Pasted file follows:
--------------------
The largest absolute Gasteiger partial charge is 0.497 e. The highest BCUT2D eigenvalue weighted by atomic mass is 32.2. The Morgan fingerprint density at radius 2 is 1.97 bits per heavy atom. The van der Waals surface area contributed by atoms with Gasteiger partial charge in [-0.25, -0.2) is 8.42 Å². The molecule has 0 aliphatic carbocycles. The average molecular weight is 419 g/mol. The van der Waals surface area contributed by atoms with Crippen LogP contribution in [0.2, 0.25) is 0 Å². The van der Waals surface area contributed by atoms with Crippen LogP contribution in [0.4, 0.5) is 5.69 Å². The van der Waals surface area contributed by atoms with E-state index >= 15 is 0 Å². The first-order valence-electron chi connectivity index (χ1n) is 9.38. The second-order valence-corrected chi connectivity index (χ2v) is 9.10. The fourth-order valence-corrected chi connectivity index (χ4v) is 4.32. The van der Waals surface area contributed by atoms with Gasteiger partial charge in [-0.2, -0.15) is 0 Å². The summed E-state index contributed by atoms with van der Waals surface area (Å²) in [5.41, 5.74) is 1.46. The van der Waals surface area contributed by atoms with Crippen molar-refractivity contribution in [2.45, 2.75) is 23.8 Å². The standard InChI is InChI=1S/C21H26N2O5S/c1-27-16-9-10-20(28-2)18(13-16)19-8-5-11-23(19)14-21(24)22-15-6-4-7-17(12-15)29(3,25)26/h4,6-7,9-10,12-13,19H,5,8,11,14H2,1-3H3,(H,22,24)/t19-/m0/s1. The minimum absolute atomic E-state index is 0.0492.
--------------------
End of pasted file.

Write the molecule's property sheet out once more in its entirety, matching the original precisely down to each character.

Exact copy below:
The largest absolute Gasteiger partial charge is 0.497 e. The highest BCUT2D eigenvalue weighted by atomic mass is 32.2. The Morgan fingerprint density at radius 2 is 1.97 bits per heavy atom. The van der Waals surface area contributed by atoms with Gasteiger partial charge in [-0.25, -0.2) is 8.42 Å². The molecule has 0 aliphatic carbocycles. The average molecular weight is 419 g/mol. The van der Waals surface area contributed by atoms with Crippen LogP contribution in [0.2, 0.25) is 0 Å². The van der Waals surface area contributed by atoms with Crippen LogP contribution in [0.4, 0.5) is 5.69 Å². The van der Waals surface area contributed by atoms with E-state index >= 15 is 0 Å². The first-order valence-electron chi connectivity index (χ1n) is 9.38. The second-order valence-corrected chi connectivity index (χ2v) is 9.10. The fourth-order valence-corrected chi connectivity index (χ4v) is 4.32. The van der Waals surface area contributed by atoms with Gasteiger partial charge in [-0.2, -0.15) is 0 Å². The summed E-state index contributed by atoms with van der Waals surface area (Å²) in [5.41, 5.74) is 1.46. The van der Waals surface area contributed by atoms with Crippen molar-refractivity contribution in [2.45, 2.75) is 23.8 Å². The standard InChI is InChI=1S/C21H26N2O5S/c1-27-16-9-10-20(28-2)18(13-16)19-8-5-11-23(19)14-21(24)22-15-6-4-7-17(12-15)29(3,25)26/h4,6-7,9-10,12-13,19H,5,8,11,14H2,1-3H3,(H,22,24)/t19-/m0/s1. The minimum absolute atomic E-state index is 0.0492.